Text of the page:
Get open and vulnerable in your work

It’s so interesting to work one on one with actors and help them discover or evolve their own process. I was working with a private client on set recently and rather than blocking it all out, the crew, the equipment all the artifice that comes with movie making, he’s been using it all. This particular actor is very open and expressive anyway and he needed to be raw and emotional in a scene so just before action he was talking to the crew in a very open way about his own emotional pain in his life and on action he went right into the scene and was in a very raw and emotional place. Now I’m not advocating this for everyone. For some actors speaking that openly with the crew might make them feel up tight and closed off. But finding a way to embrace all the chaos of a set and use it in a way that is helpful for you is a vital part of the process. If you are off on your own blasting your headphones right before action to get yourself in the right emotional place for a scene it’s then challenging to totally shift gears and be open and vulnerable with your scene partner. Marlon Brando famously would chat up the camera operator right before action and then turn to his scene partner and take that same relaxation into the work. Living on and off screen. Blurring the lines between actor and character.

Just wanting to work is not enough!

I hear from so many actors, “I just want to work”, “I’ll take whatever I can get”. And believe me I get it. But this settling for crumbs mentality is not going to bring in the kind of satisfying inspiring career opportunities that you’re longing for. Of course there are times in a career when you need to gain experience. If you’ve never been on film, for example, or feel uncomfortable acting in front of the camera then, by all means, take that experimental AFI short film or that web series that’s premiering on a soon to be launched digital platform. But also don’t be afraid to dream big! If you want to be the lead in a P.T. Anderson movie then don’t be afraid to shout it from the rooftops. And immerse yourself in P.T.’s work. Watch behind the scenes documentaries, learn how he likes to work. Find out who his casting director is. Discover the new indie filmmakers who are inspired by P.T. Anderson. Follow them on social media. You’d be amazed at how responsive indie filmmakers can be when you reach out and tell them specifically what you love about their work, take it from one who knows and responds to each and every email and comment.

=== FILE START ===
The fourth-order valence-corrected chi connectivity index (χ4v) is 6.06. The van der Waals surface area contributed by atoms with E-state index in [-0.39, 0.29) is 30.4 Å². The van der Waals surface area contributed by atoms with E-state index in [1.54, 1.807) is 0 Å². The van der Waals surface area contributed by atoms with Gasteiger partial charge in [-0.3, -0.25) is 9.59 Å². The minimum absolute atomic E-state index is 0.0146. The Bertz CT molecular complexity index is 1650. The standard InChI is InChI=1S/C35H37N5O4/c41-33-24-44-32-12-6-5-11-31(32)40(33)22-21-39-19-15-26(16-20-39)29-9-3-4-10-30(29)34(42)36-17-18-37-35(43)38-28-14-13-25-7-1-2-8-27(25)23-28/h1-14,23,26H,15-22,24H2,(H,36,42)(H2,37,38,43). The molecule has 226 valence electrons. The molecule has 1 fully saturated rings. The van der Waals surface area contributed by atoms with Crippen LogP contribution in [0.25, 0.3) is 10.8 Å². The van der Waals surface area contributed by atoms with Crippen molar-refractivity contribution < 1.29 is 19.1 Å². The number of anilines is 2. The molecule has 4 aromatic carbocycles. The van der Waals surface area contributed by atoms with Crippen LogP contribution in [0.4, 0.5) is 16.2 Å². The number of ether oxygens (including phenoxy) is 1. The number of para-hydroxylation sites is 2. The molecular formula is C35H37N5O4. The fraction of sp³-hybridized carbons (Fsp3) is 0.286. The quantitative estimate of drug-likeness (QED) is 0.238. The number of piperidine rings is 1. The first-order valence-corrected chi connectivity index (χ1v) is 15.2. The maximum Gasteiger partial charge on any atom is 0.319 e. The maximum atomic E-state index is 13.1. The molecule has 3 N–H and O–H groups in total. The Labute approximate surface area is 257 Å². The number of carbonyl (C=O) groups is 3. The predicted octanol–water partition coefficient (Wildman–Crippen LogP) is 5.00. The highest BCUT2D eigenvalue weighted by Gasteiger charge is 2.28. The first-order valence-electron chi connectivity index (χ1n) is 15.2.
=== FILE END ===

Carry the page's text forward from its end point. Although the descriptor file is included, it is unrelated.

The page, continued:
Being specific about what you want is so important not only in this business but in life in general. If film and TV is why you are here then maybe taking that out of town play, even though it’s a good regional theater and a pay check, may not be the right decision at this moment. Obviously only you know what’s right for you but saying “no” can be a really empowering thing. Follow your bliss. Know what you love and are passionate about and steep yourself in it.